Lockwood admires Thayer for his impartiality and rigor, calling his book “a model of close factual historical research” and “the anchor of Beethoven biography” to this day. Among his achievements was to correct many of Schindler’s factual and chronological errors. But Thayer had a soft spot for Schindler, whom he met twice and called “a perfectly honest writer…fired with a love and veneration for Beethoven’s memory.”
As it turned out, this was giving Schindler too much credit. In the late twentieth century scholars discovered that he had greatly exaggerated his intimacy with Beethoven, turning a less than two-year stint as his assistant into a ten-year friendship. He had even forged 150 entries in Beethoven’s conversation books, Lockwood writes, making up “fictitious exchanges” in order “to bolster [his] claim that he had been a close confidant of Beethoven’s during his last years.” Lockwood shows that scholars have based entire theories about Beethoven’s musical thought on remarks that turned out to have been made up.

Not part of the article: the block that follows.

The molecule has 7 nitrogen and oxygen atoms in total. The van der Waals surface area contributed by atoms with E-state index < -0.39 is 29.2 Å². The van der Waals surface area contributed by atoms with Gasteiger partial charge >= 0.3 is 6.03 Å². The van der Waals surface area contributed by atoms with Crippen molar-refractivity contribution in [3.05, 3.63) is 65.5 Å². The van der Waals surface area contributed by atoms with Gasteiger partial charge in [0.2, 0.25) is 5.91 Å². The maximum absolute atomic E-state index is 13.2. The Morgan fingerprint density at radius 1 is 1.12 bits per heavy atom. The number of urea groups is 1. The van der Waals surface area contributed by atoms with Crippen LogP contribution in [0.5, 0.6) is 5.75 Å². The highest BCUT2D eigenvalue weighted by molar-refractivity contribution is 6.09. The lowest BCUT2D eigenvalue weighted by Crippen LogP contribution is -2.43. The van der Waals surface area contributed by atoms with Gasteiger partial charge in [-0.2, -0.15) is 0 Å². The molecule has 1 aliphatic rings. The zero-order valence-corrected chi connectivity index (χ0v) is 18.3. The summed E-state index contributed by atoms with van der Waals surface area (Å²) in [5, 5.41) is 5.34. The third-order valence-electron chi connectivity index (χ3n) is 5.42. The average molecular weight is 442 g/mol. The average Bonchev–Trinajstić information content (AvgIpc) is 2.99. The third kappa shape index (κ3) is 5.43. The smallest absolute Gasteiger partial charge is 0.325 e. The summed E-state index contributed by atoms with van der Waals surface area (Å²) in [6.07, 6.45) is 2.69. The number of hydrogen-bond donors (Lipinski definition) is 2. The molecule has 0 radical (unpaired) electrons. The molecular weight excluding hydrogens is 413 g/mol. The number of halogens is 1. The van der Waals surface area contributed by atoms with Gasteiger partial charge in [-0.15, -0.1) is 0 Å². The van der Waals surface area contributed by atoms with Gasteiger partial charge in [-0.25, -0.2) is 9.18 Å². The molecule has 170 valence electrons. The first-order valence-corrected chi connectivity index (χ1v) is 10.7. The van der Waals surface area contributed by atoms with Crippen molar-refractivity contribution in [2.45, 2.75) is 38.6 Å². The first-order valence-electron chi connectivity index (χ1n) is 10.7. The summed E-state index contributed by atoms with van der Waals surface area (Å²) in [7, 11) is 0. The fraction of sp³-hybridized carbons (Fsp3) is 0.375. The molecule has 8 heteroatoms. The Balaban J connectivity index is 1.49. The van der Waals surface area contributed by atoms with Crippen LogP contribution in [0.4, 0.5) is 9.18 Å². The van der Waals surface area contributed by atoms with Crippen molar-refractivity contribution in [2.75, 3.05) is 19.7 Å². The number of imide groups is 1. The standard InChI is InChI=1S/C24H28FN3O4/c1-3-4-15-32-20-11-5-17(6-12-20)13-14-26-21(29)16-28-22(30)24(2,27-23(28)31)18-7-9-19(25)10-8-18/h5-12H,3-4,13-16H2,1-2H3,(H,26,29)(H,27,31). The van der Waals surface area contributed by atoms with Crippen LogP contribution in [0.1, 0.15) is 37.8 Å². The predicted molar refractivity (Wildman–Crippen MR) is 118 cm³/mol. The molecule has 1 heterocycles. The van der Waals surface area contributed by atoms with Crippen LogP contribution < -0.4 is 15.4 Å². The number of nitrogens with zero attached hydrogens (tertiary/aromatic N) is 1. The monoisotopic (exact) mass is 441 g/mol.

But perhaps Schindler’s audacity makes him a perfect emblem for writers about Beethoven. Like Helen Schlegel, he loved the composer so much that he couldn’t resist telling stories about him. Lockwood and other scrupulous biographers are more constrained by facts and evidence, but ultimately they too are responding to Beethoven’s musical creativity with their own literary creativity. Every time we listen to music and translate its notes and tones into narratives and ideas, we are doing the same thing—which may mean that stories and symphonies are inseparable after all.